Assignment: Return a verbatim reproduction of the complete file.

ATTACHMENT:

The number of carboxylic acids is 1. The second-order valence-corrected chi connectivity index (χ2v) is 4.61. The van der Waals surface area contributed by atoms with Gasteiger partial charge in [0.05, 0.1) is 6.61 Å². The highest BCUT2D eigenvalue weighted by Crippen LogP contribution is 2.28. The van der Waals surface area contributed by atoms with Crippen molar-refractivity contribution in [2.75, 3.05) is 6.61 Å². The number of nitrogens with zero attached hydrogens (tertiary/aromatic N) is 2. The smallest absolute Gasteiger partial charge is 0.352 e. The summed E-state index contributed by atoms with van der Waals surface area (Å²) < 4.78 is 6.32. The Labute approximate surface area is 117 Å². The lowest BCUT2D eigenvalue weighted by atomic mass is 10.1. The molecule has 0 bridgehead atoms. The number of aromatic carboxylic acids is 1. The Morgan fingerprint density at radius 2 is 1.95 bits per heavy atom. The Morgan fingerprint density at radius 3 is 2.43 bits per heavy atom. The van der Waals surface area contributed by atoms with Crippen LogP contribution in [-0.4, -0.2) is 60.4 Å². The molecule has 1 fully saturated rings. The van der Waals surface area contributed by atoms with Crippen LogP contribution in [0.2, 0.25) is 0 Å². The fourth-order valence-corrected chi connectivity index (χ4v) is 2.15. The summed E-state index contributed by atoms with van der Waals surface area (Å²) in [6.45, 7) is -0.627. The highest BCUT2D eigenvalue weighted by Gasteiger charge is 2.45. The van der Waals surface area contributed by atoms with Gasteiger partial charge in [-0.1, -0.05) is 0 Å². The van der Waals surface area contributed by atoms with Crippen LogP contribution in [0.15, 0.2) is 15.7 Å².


The number of carboxylic acids is 1. The second-order valence-corrected chi connectivity index (χ2v) is 4.61. The van der Waals surface area contributed by atoms with Gasteiger partial charge in [0.05, 0.1) is 6.61 Å². The highest BCUT2D eigenvalue weighted by Crippen LogP contribution is 2.28. The van der Waals surface area contributed by atoms with Crippen molar-refractivity contribution in [2.75, 3.05) is 6.61 Å². The number of nitrogens with zero attached hydrogens (tertiary/aromatic N) is 2. The smallest absolute Gasteiger partial charge is 0.352 e. The summed E-state index contributed by atoms with van der Waals surface area (Å²) < 4.78 is 6.32. The Labute approximate surface area is 117 Å². The lowest BCUT2D eigenvalue weighted by atomic mass is 10.1. The molecule has 0 bridgehead atoms. The number of aromatic carboxylic acids is 1. The Morgan fingerprint density at radius 2 is 1.95 bits per heavy atom. The Morgan fingerprint density at radius 3 is 2.43 bits per heavy atom. The van der Waals surface area contributed by atoms with Crippen LogP contribution in [-0.4, -0.2) is 60.4 Å². The molecule has 1 fully saturated rings. The van der Waals surface area contributed by atoms with Crippen LogP contribution in [0.2, 0.25) is 0 Å². The fourth-order valence-corrected chi connectivity index (χ4v) is 2.15. The summed E-state index contributed by atoms with van der Waals surface area (Å²) in [6.45, 7) is -0.627. The highest BCUT2D eigenvalue weighted by Gasteiger charge is 2.45. The van der Waals surface area contributed by atoms with Gasteiger partial charge in [-0.1, -0.05) is 0 Å². The van der Waals surface area contributed by atoms with Crippen LogP contribution in [0.15, 0.2) is 15.7 Å².